Andrea Goto watches two of the tastiest food shows to come out of the Hostess City.
Food television has been my solution to reality TV’s blubbering bachelors and housewives that are anything but “real.” From the Food Network’s Iron Chef America to Unwrapped, any way you fillet it, fry it, slice it or dice it, I’m going to tune in.
I’m not a cook. At best, I’m a “microwaver.” Nonetheless, feel-good food TV inspires me. Mostly it inspires me to eat Hi-def dishes I can’t actually sink my teeth into. But as Savannah becomes the stage for a growing number of foodie shows, including Jesse Blanco’s Eat It and Like It and Jamie Deen’s new series, Home Cooking, I feel a deep appreciation for what the Hostess City is serving up.
Now in its second season, “Eat It and Like It” (Sundays at 10 a.m. on WJCL-TV) scouts the alleyways of the Lowcountry’s food scene to find its most tasty treasures. It’s like a local version of Guy Fieri’s “Diners, Drive-in and Dives,” and like Fieri, the show’s foodie front man, Jesse, can probably throw a touchdown pass as adeptly as he can dice an onion. He’s a big guy with a Cuban-American heritage, but it’s his underlying sweetness that makes him a comforting presence in the wings of the fast-paced kitchens he visits. Plus, Jesse isn’t interested in going undercover to expose shoddy practices or substandard servings; he’s simply a good guy on the hunt for good food.
“Ever since the show began, we got people saying, ‘Hey, try this place,’ and ‘Hey, there’s a barbecue place in Statesboro you need to go,’” says Jesse. “So I’ll ask the people I’m working with to take a trip out to Statesboro and try that barbecue place. If it’s good, then I’ll go. And if I like it, we’ll put it in.”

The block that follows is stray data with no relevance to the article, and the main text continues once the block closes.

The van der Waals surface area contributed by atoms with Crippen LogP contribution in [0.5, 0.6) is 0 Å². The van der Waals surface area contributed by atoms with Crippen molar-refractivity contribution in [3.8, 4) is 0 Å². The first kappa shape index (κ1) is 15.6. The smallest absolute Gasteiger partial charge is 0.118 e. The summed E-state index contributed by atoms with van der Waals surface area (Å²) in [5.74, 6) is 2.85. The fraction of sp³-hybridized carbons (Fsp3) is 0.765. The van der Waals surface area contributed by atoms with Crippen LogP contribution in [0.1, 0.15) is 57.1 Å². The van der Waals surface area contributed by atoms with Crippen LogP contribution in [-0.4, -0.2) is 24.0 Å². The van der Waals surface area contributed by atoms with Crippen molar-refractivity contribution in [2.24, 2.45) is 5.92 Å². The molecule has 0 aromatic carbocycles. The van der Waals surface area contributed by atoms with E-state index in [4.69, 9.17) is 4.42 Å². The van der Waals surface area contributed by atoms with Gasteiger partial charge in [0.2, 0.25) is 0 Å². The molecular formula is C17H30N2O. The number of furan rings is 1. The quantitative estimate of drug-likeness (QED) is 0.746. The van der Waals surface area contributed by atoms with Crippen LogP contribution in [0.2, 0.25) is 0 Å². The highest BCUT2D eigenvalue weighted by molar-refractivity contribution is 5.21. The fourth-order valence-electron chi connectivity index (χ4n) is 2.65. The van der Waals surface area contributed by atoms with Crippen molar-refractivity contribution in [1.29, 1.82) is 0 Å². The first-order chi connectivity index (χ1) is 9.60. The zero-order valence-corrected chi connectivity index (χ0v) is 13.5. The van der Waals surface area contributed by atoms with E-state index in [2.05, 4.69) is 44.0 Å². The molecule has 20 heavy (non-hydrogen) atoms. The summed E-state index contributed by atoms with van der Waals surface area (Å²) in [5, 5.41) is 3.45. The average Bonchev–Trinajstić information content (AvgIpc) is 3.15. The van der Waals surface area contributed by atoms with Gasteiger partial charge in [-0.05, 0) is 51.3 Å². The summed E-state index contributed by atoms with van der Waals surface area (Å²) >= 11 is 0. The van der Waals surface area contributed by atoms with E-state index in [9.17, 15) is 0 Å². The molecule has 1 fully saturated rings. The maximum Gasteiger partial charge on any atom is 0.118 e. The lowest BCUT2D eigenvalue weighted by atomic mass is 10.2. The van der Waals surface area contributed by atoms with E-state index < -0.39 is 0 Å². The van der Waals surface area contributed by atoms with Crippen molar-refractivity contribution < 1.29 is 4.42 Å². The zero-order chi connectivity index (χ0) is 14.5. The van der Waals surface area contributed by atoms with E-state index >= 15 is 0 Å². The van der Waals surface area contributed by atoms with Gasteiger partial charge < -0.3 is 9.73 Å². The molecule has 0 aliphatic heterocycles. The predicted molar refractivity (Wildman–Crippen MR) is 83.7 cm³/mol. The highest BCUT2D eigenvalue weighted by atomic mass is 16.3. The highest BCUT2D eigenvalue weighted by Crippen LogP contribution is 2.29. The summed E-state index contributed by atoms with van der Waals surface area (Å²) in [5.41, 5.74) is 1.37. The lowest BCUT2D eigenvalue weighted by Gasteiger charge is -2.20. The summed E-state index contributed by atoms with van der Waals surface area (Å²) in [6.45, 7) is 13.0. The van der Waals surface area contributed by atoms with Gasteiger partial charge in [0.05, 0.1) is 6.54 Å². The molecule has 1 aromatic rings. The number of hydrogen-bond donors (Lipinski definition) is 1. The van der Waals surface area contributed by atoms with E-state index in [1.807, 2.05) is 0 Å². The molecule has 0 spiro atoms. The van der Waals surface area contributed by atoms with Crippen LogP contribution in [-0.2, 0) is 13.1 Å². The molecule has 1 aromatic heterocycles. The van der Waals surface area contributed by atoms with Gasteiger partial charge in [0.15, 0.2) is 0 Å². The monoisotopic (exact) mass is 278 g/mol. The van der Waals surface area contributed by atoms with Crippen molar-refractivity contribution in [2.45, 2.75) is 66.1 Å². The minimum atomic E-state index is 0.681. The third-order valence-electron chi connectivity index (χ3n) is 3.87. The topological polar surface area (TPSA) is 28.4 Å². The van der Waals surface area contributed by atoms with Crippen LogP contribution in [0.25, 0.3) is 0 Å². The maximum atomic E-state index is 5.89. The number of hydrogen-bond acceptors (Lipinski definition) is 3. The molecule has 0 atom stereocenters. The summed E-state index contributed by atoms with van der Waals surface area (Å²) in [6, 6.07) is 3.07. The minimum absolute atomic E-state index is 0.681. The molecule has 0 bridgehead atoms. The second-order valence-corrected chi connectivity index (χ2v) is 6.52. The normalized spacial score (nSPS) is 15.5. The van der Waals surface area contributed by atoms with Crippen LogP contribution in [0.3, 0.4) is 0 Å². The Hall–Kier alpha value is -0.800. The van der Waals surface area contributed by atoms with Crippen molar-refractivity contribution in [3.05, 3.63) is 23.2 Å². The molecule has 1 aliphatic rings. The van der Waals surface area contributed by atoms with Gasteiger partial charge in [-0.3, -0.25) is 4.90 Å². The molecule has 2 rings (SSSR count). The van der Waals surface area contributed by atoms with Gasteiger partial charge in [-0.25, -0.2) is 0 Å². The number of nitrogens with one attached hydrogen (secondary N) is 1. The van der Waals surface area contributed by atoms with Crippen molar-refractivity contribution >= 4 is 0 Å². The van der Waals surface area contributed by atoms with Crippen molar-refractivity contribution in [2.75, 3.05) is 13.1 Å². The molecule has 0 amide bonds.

Jesse introduced Savannahians to a variety of trending food experiences in the first 12-episode season, which premiered in September 2011. Each show had a how-to segment hosted by a local chef. In an episode dedicate entirely to chocolate, he talked shop with the best chocolatiers around and sizzled up a batch of chocolate bacon with chef Roberto Leoci of Leoci’s Trattoria. Watching the series, it appears that Savannah has an endless array of eateries and food avenues to explore.
The second season kicked off with an episode on “wedding fare,” and Jesse says that future shows will cover “sushi, barbecue and beach food” and more familiar faces behind the city’s foodscape.
“We’re shooting a show on the legend of Leopold’s,” Jesse says. “Stratton and I are going to put on mics and he’s going to take me through the old neighborhood. Apparently he has the original counter from the old Leopold’s in storage at his house. So he’s going to go in there, kick off the dust and show me around.”
Jesse’s kitchen studio, where he films recipes and how-to segments, is just six doors away from his historic downtown home.
“The first time we shot there, we forgot garlic,” says Jesse. “My mom was there watching so I gave her the key to my house and said, ‘Can you run home and get the garlic?’ So far it’s really worked out.”
The home is the actual residence of an orthopedic surgeon and his family, who invited Jesse and his crew to film in their downstairs kitchen.
“They have a secondary kitchen upstairs, so they say, ‘Take over our house for a Sunday—we’ll be upstairs!’” laughs Jesse.